Brownstoner takes on Brooklyn history in Nabe Names, a series of briefs on the origins and surprising stories of neighborhood nomenclature.
A peninsula enclosed by Jamaica Bay, the neighborhood of Mill Basin is about as remote as Brooklyn nabes come. Full of McMansions and homes with boat docks, the area contains some of the borough’s most expensive (if proportionately sized) real estate, including one home that is farther from the subway than any other residence in Kings County.
The waterfront area is known for its abundance of free-standing homes, private swimming pools and green lots, assets that are a rarity in more central areas of the city. Mill Basin includes both a mainland and the peninsular Mill Island section.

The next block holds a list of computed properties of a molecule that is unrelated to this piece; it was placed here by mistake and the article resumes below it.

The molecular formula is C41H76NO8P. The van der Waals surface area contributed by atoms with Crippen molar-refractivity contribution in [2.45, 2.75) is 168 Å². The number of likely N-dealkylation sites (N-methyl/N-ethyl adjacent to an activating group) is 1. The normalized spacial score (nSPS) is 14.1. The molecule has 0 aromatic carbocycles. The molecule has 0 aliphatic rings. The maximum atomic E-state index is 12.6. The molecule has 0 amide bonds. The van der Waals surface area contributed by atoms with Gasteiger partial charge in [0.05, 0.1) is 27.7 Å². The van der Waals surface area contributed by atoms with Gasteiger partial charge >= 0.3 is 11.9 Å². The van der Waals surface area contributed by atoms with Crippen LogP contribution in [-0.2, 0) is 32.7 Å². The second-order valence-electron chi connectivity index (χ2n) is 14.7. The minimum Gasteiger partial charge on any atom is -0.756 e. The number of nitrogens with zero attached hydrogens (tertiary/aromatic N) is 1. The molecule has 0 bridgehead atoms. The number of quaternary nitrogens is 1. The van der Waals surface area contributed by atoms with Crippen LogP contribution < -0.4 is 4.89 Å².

Canarsee Indians originally called the area “Equandito,” meaning “broken land.” The modern title of Mill Basin references the proliferation of tide mills once built in the area. (A tide mill is a piece of machinery powered by water and used to grind a substance, usually grain.)
The neighborhood had a series of owners in the 17th and 18th centuries, one of whom, Jan Martense Schenck, lived in a house on East 63rd Street that, in 1952, was dismantled and subsequently reassembled in the Brooklyn Museum, where it is on public display today.